Clancy's NFL story is full of suspense, like one of his novels

John Steadman

November 25, 1991|By John Steadman

Much of the mystery Tom Clancy creates within the pages of international suspense novels has evolved into part of his persona. It's as if the man himself, working undercover and carrying a doctored visa, is moving quietly toward his secret objective. Are his hopes for owning a professional football team in Baltimore immersed in fiction or reality?

All this because Clancy wants to restore a National Football League franchise to his old hometown. As one of America's foremost authors, he didn't reach the heights of literary brilliance by being bashful. To the contrary. He knows he's good and readily admits the same. A bit of the old "it's not bragging if you can do it" philosophy.

The league has already commenced the investigation process as it conducts background checks of the expansion applicants. But Clancy hastens to point out he holds a top-rated clearance from the FBI that should, right up front, satisfy the NFL without asking another question.

If he can call on the White House and Pentagon then being permitted to partake of fun and games in a stadium on Sunday afternoons, and to visit the locker room, shouldn't pose any kind of a security problem for the NFL. He's seen by them as an attractive candidate.

Clancy is comfortable answering questions for league representatives because, for the most part, an extensive number of retired FBI agents, now in the NFL employ, are entrusted with the responsibility of seeing crooks and schemers aren't trying to manipulate point-spreads or lure players into illegal practices that would damage the public credibility. Knowing his work, the FBI almost regards him as one of them and he hopes the NFL does, too.

"If the owners are looking for someone with ideas then I'm their guy," he modestly told the Council of Colt Corrals at their monthly meeting. Clancy, 6 feet 4, expensively and conservatively dressed, offers an impressive appearance. Personally, he's bold, opinionated, a quick-thinker and has a vocabulary that comes close to intimidating listeners and readers.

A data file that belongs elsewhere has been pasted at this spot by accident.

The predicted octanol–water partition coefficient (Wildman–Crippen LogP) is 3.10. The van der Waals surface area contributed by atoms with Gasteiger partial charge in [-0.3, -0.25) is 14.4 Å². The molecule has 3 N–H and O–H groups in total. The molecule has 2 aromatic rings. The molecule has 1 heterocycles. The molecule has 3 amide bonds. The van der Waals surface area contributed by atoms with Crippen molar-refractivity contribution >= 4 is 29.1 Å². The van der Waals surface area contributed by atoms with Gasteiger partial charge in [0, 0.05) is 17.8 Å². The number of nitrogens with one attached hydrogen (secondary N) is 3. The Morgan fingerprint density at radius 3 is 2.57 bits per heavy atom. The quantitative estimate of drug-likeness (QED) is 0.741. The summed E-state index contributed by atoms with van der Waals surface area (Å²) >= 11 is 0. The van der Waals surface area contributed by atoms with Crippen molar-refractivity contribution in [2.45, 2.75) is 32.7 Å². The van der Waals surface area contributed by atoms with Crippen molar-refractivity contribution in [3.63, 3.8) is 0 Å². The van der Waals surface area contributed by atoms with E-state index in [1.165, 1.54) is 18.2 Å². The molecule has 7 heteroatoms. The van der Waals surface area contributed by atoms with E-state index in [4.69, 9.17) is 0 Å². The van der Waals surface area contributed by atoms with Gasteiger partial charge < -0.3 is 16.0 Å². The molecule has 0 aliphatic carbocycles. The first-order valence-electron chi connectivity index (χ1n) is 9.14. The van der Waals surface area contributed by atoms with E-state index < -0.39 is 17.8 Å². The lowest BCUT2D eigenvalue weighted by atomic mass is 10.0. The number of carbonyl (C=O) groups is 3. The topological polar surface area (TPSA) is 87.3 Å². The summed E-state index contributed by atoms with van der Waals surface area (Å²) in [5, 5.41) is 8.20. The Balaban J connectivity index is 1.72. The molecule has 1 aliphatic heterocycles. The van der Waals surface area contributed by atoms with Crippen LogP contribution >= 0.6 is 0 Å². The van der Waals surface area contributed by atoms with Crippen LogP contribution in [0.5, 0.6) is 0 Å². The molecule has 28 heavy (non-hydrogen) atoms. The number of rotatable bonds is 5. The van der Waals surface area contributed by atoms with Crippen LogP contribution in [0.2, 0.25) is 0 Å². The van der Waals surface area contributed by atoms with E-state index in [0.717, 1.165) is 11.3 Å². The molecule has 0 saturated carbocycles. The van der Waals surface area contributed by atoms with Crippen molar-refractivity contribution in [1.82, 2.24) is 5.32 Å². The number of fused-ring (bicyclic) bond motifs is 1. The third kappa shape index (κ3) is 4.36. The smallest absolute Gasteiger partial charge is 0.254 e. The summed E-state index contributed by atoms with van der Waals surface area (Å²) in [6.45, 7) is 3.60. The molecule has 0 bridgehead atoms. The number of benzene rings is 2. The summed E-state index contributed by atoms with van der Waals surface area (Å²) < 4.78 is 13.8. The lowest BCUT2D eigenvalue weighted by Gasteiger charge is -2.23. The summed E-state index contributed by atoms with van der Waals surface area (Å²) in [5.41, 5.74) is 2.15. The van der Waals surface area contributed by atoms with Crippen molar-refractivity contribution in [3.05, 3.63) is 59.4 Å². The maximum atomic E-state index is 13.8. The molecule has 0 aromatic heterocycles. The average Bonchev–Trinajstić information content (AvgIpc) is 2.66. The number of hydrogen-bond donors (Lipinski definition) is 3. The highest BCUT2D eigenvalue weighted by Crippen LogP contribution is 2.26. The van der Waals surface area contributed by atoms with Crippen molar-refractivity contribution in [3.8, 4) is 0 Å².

Clancy, suffice to say, didn't come in on a load of coal. "I believe owner selection will be more of a 'beauty contest' than a business deal," he said. "What they [NFL officials] are looking for is a guy who can bring money into the league and who fits into their club. They'll pick a city before an owner. Still, it'll be an inter-active process."

But, the "beauty contest" aspect isn't to be taken literally. What he suggests is that having name value, which he does, puts him out in front of the other groups headed by Leonard "Boogie" Weinglass and Malcolm Glazer. If measured entirely on prestige and prominence, Clancy would be the projected leader in any such rationale. The NFL is impressed but how much?

How does Tom evaluate the rival Weinglass and Glazer entries? "I don't know what the others are doing; I just know what I'm doing and I'm not prepared to say. I hold every card I have close to the vest and if I get the team it'll be wonderful and, if I don't get it, then it won't make any difference. I'm not trying to prove how smart I am."

Clancy made reference to being "recruited" to return a franchise to Baltimore but didn't elaborate. By whom? He won't say. An NFL owner? Again, no hint. Suspense builds. As for other financial partners aligned in this important effort that may cost $125 million, he won't begin to identify them. Another element of continuing intrigue.

"If there was a way I could do it myself, to buy the club, I would

but that's not reasonable. After several years these teams are self-supporting. Make no mistake. That's the reason people pay a lot of money for them. They are absolutely good business deals."

On a previous public occasion, when Clancy revealed plans for how he hoped to win a team for Baltimore, he expressed himself on the Washington Redskins. "I would rather sell my children to the gypsies than root for the Redskins," he chortled.

Now he's at it again. "I'd rather die than be a fan of the Redskins," he announced to the Colt Corral members. "I look at the Redskins abstractly. They're a good team. I'm just not going to cheer for them."

Asked if he thought Baltimore could regain the Colt name, if the city is approved for expansion, Clancy prophesied: "As long as the Indianapolis team keeps the name Colts it will not be successful. God will see to that." Clancy refused to say if God had personally informed him but his conviction is so strong it seemed there must have been a heaven-to-earth dialogue.

How will all this play out? The Baltimore-born and Loyola-educated author is keeping his own counsel. It's all so confidential. The only pure ending he sees is Tom Clancy emerging as the owner and with first rights to the story of how Baltimore came back to football life.

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